Eight Docker Development Patterns

“Here I will outline some patterns that have started to show up repeatedly in my use of Docker. I don’t expect any of them to be particularly novel or any big surprises, but I hope some can be useful, and I would very much like to hear from others about patterns you come across while working with Docker.

A foundation for all of my Docker experiments, is keeping state that should persist in volumes, so that the Docker containers themselves can be re-created at will without data loss (unless I’ve been naughty and modified container state without updating the Dockerfile’s – and regularly rebuilding the containers helps stop that bad habit).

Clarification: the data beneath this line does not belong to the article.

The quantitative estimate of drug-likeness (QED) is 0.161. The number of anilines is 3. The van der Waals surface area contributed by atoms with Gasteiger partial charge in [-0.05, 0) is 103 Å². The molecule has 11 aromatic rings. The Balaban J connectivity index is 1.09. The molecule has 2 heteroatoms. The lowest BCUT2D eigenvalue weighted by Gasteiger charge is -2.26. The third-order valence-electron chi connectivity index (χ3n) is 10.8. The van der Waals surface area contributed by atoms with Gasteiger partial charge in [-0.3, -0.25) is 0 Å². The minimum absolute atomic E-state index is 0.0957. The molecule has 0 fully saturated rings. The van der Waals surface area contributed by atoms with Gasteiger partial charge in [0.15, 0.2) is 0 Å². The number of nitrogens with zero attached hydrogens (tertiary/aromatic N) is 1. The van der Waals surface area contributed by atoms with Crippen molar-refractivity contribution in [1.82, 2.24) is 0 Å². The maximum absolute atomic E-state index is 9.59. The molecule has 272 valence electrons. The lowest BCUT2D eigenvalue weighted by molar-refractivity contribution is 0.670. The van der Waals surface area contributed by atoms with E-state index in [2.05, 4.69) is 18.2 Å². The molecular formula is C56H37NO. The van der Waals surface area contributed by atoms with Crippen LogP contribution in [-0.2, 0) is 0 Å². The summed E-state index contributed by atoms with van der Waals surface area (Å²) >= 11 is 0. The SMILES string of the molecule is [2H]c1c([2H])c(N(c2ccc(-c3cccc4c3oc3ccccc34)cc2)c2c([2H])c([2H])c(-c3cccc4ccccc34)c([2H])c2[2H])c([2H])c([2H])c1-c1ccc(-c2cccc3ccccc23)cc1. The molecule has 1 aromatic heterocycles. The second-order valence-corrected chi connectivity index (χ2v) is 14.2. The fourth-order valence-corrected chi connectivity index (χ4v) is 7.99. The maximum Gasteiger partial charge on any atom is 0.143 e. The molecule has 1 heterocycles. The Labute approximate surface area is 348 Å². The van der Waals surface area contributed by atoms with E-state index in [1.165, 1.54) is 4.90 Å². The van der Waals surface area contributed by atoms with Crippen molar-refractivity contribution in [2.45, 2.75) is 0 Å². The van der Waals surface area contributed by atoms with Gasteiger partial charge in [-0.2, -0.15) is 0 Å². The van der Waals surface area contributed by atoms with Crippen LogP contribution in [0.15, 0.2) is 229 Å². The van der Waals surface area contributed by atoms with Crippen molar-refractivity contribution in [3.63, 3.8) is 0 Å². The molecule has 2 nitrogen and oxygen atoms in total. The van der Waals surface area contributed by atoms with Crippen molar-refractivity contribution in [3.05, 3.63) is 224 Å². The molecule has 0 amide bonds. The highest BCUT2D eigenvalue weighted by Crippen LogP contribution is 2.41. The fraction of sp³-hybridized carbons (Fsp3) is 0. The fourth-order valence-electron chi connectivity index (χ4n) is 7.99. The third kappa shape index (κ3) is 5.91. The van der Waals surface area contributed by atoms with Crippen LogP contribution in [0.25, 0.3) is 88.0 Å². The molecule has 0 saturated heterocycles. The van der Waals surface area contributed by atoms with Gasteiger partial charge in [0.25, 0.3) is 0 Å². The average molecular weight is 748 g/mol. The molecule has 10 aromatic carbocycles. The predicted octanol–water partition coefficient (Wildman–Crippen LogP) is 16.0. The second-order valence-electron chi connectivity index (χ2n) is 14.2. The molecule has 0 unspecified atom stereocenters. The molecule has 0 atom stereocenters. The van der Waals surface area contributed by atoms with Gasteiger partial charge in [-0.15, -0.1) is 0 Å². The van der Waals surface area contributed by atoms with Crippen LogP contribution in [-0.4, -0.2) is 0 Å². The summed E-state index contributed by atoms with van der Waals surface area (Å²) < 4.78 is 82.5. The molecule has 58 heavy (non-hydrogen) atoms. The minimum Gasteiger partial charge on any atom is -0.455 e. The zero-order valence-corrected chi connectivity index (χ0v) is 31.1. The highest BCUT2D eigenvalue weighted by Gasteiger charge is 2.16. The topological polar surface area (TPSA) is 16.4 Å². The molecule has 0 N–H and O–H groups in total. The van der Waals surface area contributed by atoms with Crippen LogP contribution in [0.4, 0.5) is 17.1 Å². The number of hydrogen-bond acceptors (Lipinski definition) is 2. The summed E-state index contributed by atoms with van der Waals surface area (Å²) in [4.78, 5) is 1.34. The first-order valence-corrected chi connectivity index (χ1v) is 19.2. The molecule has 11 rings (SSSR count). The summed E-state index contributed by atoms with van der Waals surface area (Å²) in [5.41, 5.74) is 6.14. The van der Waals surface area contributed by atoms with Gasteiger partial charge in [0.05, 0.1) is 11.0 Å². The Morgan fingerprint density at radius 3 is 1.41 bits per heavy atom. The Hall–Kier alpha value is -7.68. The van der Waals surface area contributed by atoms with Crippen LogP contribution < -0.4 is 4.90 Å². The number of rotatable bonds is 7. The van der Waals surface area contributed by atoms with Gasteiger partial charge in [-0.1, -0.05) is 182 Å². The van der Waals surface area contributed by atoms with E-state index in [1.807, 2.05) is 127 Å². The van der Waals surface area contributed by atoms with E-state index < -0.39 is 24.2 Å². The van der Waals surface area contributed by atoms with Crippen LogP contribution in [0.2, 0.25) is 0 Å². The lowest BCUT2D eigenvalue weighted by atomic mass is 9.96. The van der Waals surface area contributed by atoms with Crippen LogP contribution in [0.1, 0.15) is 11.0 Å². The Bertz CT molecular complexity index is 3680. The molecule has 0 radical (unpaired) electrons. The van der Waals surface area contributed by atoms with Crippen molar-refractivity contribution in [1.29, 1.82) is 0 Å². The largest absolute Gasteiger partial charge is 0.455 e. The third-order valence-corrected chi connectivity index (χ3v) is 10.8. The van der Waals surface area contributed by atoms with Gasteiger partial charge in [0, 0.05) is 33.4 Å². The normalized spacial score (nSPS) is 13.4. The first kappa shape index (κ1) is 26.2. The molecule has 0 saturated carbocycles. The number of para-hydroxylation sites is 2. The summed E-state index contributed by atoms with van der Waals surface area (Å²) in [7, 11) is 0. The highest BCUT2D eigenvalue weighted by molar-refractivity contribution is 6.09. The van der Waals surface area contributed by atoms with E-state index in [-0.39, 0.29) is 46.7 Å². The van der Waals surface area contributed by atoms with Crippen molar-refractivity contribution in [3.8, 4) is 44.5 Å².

The examples Dockerfiles below are all focused on that: Creating containers where the containers themselves can be replaced at any time without having to think about it.

The more regularly the containers are recreated; the more habitual this becomes, the more it reinforces a habit of avoiding state outside of clearly defined locations that are explicitly persisted…”